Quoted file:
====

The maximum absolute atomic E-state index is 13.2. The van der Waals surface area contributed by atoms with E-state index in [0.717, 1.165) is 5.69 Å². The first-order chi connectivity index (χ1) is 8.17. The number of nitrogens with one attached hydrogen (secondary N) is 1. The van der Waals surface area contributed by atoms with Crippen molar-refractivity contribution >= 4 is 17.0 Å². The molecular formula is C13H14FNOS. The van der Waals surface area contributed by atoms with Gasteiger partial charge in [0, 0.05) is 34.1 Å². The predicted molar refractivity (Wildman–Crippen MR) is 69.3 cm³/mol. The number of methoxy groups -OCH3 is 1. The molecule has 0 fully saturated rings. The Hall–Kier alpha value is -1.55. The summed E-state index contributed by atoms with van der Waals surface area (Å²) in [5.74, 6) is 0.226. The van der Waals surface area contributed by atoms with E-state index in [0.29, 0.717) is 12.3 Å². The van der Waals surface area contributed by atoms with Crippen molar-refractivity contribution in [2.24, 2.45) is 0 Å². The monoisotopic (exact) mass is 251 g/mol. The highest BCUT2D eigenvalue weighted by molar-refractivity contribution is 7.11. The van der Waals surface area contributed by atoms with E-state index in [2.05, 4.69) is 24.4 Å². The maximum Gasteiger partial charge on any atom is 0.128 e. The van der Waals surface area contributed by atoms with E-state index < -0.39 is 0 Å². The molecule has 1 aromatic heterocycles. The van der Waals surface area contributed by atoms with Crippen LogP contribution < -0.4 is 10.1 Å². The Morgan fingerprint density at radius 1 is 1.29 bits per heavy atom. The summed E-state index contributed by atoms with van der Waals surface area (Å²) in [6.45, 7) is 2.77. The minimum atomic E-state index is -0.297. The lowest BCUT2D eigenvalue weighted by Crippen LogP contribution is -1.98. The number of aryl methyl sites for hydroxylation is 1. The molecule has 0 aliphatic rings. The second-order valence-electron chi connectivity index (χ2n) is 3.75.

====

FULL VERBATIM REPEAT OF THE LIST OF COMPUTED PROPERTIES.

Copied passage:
The maximum absolute atomic E-state index is 13.2. The van der Waals surface area contributed by atoms with E-state index in [0.717, 1.165) is 5.69 Å². The first-order chi connectivity index (χ1) is 8.17. The number of nitrogens with one attached hydrogen (secondary N) is 1. The van der Waals surface area contributed by atoms with Crippen molar-refractivity contribution >= 4 is 17.0 Å². The molecular formula is C13H14FNOS. The van der Waals surface area contributed by atoms with Gasteiger partial charge in [0, 0.05) is 34.1 Å². The predicted molar refractivity (Wildman–Crippen MR) is 69.3 cm³/mol. The number of methoxy groups -OCH3 is 1. The molecule has 0 fully saturated rings. The Hall–Kier alpha value is -1.55. The summed E-state index contributed by atoms with van der Waals surface area (Å²) in [5.74, 6) is 0.226. The van der Waals surface area contributed by atoms with E-state index in [0.29, 0.717) is 12.3 Å². The van der Waals surface area contributed by atoms with Crippen molar-refractivity contribution in [2.24, 2.45) is 0 Å². The monoisotopic (exact) mass is 251 g/mol. The highest BCUT2D eigenvalue weighted by molar-refractivity contribution is 7.11. The van der Waals surface area contributed by atoms with E-state index in [2.05, 4.69) is 24.4 Å². The maximum Gasteiger partial charge on any atom is 0.128 e. The van der Waals surface area contributed by atoms with E-state index < -0.39 is 0 Å². The molecule has 1 aromatic heterocycles. The van der Waals surface area contributed by atoms with Crippen LogP contribution < -0.4 is 10.1 Å². The Morgan fingerprint density at radius 1 is 1.29 bits per heavy atom. The summed E-state index contributed by atoms with van der Waals surface area (Å²) in [6.45, 7) is 2.77. The minimum atomic E-state index is -0.297. The lowest BCUT2D eigenvalue weighted by Crippen LogP contribution is -1.98. The number of aryl methyl sites for hydroxylation is 1. The molecule has 0 aliphatic rings. The second-order valence-electron chi connectivity index (χ2n) is 3.75.